Article: article from journal or magazin.
Do travelers really take their mefloquine malaria chemoprophylaxis? Estimation of adherence by an electronic pillbox.
Journal of Travel Medicine
Journal Article --- Old month value: Jan-Feb
BACKGROUND. Nonadherence to chemoprophylaxis could explain why some travelers get malaria. Adherence is notoriously difficult to assess, and most studies have been conducted using questionnaires. This study aims at assessing continuous adherence more accurately with the help of an electronic pillbox. METHODS. Adult travelers to sub-Saharan Africa had to fill a questionnaire on demographic and travel data, drug intake, and adverse events. They received oral and written information about malaria and mefloquine prophylaxis and a Medication Event Monitoring System (MEMS, Aardex, Zug, Switzerland), ie, a bottle closed with a cap containing a microprocessor recording date and time of all openings, filled with the exact number of mefloquine 250 mg tablets (Lariam, Roche Reinach, Switzerland). The MEMS) was returned with the questionnaire after completion of chemoprophylaxis. RESULTS: According to the MEMS, only 26 of 81 travelers (32.1%) took all the doses at the expected date, another 8 (9.9%) did so but starting late with the first dose, and 19 others (23.5%) took all the pills but with intervals of +/-1 day from the right date. Another eight (9.9%) took all the pills but in a random way. The remaining 20 travelers (24.7%) missed some doses, mainly after return. Strict adherence as assessed by electronic monitoring was therefore lower than adherence measured by questionnaire (32.1% vs 48% in taking all the tablets on the right day). There was no difference between the two methods when a broader definition of adherence was applied [taking all the tablets on the right day (+/-1 day); 53/81 (65.4%)], but the MEMS showed that some answers to the questionnaire were not reliable. CONCLUSION: The use of electronic pillboxes confirms the low adherence of travelers to mefloquine chemoprophylaxis in spite of extensive information about the disease and its prevention. Electronic assessment of pill taking, for the first time applied to malaria chemoprophylaxis, gives new insights into the real adherence of travelers.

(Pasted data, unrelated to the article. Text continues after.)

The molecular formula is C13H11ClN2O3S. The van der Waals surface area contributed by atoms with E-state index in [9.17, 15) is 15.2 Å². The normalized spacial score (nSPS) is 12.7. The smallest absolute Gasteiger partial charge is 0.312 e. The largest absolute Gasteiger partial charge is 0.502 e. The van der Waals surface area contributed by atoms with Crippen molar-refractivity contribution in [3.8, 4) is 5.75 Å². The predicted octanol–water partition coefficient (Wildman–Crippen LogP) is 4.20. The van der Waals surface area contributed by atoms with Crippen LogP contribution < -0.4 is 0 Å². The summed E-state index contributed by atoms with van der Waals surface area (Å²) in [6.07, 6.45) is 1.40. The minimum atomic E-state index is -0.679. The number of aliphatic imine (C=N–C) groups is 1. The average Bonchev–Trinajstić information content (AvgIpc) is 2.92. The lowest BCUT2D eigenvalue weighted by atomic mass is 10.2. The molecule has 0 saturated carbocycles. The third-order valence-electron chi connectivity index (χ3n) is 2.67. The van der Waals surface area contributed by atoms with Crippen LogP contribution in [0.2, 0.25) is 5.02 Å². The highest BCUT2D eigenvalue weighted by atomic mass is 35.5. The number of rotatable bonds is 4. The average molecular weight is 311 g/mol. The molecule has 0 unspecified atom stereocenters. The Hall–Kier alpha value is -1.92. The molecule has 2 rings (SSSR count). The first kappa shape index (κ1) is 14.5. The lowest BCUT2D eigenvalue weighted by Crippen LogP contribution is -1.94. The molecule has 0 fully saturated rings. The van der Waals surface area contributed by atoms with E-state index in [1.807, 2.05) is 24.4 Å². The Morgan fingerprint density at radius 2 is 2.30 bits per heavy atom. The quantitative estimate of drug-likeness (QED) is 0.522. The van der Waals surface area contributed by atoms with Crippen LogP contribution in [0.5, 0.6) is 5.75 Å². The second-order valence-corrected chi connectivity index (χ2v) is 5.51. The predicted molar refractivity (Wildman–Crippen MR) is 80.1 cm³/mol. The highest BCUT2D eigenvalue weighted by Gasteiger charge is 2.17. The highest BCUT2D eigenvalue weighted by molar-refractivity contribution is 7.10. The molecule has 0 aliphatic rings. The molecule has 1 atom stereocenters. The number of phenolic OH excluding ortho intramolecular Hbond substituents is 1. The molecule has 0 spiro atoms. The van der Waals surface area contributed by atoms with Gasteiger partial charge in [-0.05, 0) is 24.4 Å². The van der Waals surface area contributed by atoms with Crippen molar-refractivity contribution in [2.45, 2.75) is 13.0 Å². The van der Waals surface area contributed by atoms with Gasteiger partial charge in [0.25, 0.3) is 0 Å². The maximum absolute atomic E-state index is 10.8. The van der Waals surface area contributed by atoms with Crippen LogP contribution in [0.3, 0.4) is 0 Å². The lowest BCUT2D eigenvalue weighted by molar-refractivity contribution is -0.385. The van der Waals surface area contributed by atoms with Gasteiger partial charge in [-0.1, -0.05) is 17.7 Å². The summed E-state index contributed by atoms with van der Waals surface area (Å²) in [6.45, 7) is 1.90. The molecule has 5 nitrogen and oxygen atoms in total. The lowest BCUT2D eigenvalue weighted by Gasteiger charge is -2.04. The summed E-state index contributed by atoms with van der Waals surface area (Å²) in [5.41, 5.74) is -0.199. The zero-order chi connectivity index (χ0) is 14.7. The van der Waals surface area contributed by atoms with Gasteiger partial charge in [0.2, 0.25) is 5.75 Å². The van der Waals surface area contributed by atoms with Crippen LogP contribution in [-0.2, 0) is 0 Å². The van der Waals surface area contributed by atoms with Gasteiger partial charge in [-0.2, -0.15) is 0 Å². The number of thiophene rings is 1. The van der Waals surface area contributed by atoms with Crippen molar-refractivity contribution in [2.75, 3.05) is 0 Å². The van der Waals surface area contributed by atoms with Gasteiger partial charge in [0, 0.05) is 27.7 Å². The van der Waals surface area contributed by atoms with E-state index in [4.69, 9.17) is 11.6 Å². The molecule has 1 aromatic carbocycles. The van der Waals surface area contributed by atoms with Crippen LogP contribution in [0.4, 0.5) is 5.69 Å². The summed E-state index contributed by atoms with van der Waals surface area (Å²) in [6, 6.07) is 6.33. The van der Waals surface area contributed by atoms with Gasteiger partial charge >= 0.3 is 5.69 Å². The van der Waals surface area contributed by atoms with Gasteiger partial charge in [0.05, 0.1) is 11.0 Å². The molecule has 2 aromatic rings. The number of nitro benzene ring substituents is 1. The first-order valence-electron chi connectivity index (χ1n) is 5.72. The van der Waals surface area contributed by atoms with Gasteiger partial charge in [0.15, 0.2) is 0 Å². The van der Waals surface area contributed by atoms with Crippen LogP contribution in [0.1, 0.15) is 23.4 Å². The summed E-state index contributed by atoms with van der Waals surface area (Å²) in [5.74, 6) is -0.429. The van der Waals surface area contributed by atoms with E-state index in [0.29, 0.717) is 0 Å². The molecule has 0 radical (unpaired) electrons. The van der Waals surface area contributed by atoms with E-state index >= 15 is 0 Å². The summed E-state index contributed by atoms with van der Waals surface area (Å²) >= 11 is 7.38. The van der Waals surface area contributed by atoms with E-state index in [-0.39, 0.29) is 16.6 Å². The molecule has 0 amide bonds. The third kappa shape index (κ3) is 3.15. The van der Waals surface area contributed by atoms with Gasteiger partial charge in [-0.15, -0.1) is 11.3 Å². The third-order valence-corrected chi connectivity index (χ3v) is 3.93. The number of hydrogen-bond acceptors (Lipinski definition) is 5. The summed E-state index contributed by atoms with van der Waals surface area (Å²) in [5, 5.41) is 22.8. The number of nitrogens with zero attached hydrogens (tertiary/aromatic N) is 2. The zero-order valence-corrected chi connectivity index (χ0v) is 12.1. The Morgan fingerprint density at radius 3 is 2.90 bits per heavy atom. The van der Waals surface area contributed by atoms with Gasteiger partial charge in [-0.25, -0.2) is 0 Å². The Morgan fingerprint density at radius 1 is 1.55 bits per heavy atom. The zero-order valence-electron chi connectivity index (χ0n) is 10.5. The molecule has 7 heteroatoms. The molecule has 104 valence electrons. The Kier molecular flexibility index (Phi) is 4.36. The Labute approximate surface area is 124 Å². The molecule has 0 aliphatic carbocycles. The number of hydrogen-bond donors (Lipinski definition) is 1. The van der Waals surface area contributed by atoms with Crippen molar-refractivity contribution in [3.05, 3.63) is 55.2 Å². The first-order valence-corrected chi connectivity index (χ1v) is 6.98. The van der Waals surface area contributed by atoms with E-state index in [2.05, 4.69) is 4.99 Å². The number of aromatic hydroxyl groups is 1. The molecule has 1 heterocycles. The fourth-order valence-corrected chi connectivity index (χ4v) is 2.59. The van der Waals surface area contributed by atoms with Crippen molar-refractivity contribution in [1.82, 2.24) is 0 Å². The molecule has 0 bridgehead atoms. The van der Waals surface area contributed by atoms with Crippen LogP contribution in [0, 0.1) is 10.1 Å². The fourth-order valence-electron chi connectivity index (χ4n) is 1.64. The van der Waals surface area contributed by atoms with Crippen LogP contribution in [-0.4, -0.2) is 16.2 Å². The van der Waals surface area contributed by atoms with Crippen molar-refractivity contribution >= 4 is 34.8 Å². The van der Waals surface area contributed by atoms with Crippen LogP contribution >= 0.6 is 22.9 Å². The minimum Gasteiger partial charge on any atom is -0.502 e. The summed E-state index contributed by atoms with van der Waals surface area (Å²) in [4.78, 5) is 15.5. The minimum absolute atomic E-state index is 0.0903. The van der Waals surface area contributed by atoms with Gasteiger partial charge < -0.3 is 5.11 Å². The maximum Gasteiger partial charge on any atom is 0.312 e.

Adult, Africa South of the Sahara, Antimalarials, Drug Monitoring, Drug Packaging, Electronics, Humans, Malaria, Patient Compliance, Questionnaires, Switzerland, Travel
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